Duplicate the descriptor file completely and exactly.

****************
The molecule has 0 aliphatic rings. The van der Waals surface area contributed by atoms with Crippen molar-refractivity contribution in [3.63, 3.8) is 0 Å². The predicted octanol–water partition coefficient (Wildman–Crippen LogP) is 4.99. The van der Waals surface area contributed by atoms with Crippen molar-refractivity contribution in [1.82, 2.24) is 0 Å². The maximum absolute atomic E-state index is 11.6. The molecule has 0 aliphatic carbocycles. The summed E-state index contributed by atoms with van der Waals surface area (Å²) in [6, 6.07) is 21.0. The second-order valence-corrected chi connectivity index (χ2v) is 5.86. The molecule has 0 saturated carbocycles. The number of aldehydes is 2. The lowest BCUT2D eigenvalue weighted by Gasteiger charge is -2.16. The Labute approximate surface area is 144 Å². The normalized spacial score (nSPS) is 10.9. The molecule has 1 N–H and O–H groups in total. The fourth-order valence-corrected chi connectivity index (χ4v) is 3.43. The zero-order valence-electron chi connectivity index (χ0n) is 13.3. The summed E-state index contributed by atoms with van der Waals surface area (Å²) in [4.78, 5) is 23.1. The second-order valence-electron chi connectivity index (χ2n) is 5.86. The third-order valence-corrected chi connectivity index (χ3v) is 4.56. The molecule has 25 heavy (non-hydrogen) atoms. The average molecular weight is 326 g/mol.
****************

The molecule has 0 aliphatic rings. The van der Waals surface area contributed by atoms with Crippen molar-refractivity contribution in [3.63, 3.8) is 0 Å². The predicted octanol–water partition coefficient (Wildman–Crippen LogP) is 4.99. The van der Waals surface area contributed by atoms with Crippen molar-refractivity contribution in [1.82, 2.24) is 0 Å². The maximum absolute atomic E-state index is 11.6. The molecule has 0 aliphatic carbocycles. The summed E-state index contributed by atoms with van der Waals surface area (Å²) in [6, 6.07) is 21.0. The second-order valence-corrected chi connectivity index (χ2v) is 5.86. The molecule has 0 saturated carbocycles. The number of aldehydes is 2. The lowest BCUT2D eigenvalue weighted by Gasteiger charge is -2.16. The Labute approximate surface area is 144 Å². The normalized spacial score (nSPS) is 10.9. The molecule has 1 N–H and O–H groups in total. The fourth-order valence-corrected chi connectivity index (χ4v) is 3.43. The zero-order valence-electron chi connectivity index (χ0n) is 13.3. The summed E-state index contributed by atoms with van der Waals surface area (Å²) in [4.78, 5) is 23.1. The second-order valence-electron chi connectivity index (χ2n) is 5.86. The third-order valence-corrected chi connectivity index (χ3v) is 4.56. The molecule has 25 heavy (non-hydrogen) atoms. The average molecular weight is 326 g/mol.